Tony Hayward (CEO): British Petroleum
Why this quit is big: Perhaps no other multi-national corporation received more bad publicity in 2010 than BP. Hayward served just over three years as BP’s CEO, although he was with the company for nearly 30 years, having served as BP Group Treasurer and Chief Executive in charge of exploration and production in the five years prior to becoming CEO. Basically, Hayward found himself in the wrong place at the wrong time. Tony Hayward was the CEO on watch as the worst environmental disaster in U.S. history unfolded.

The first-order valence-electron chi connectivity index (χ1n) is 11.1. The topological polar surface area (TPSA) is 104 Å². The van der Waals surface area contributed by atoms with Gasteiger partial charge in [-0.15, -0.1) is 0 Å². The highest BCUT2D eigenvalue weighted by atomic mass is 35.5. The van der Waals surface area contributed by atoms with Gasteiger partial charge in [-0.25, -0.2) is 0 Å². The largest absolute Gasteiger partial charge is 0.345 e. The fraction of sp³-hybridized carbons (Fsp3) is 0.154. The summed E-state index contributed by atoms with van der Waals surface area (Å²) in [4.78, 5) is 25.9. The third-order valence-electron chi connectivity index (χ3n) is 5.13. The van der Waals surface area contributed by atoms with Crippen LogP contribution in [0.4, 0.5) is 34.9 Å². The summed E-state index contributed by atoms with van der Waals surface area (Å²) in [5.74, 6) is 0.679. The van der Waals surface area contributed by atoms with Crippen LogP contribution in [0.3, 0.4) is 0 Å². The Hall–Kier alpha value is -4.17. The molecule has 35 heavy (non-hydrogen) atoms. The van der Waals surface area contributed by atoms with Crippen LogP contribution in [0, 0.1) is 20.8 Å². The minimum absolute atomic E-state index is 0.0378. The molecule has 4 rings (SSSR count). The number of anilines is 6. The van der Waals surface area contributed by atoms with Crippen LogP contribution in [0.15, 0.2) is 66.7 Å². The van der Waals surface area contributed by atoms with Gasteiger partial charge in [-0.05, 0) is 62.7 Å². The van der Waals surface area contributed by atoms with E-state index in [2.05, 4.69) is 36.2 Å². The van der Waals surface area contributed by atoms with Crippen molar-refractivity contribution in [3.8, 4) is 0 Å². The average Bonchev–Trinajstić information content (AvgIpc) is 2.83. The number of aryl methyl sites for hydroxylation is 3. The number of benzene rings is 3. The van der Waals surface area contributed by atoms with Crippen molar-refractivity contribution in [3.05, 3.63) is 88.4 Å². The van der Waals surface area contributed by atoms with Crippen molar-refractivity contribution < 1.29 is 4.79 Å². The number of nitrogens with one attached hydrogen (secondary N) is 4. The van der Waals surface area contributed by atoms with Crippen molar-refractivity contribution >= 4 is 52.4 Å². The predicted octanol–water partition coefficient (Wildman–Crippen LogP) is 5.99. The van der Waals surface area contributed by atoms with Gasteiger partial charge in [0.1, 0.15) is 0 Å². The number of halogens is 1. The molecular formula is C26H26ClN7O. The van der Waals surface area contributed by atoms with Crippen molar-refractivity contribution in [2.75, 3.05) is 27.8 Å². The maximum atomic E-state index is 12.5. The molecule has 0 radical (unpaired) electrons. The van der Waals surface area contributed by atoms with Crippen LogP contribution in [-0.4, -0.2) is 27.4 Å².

Why it’s not as big as our Top 10: Few would say BP is worse off from Hayward’s resignation. He is also still with BP, on the board for their Russian joint venture. In the catastrophe by which he will be forever associated, Hayward often made things worse. He publicly stated “I’d like my life back” and then attended a yacht race while his company failed to cap the largest oil spill in human history. There is an irony in Hayward being replaced by Robert Duffy, who spearheaded the oil spill clean-up. Insofar as the media, victims’ families, and activist groups looked for a scapegoat, Hayward was ripe for blame as BP could not fix what was virtually unfixable given the number of variables involved. Hayward had little choice but to resign. Whether anyone else could have done a better job is debatable. BP certainly could have done a better job of presenting an engaged, concerned CEO in an increasingly hostile environment.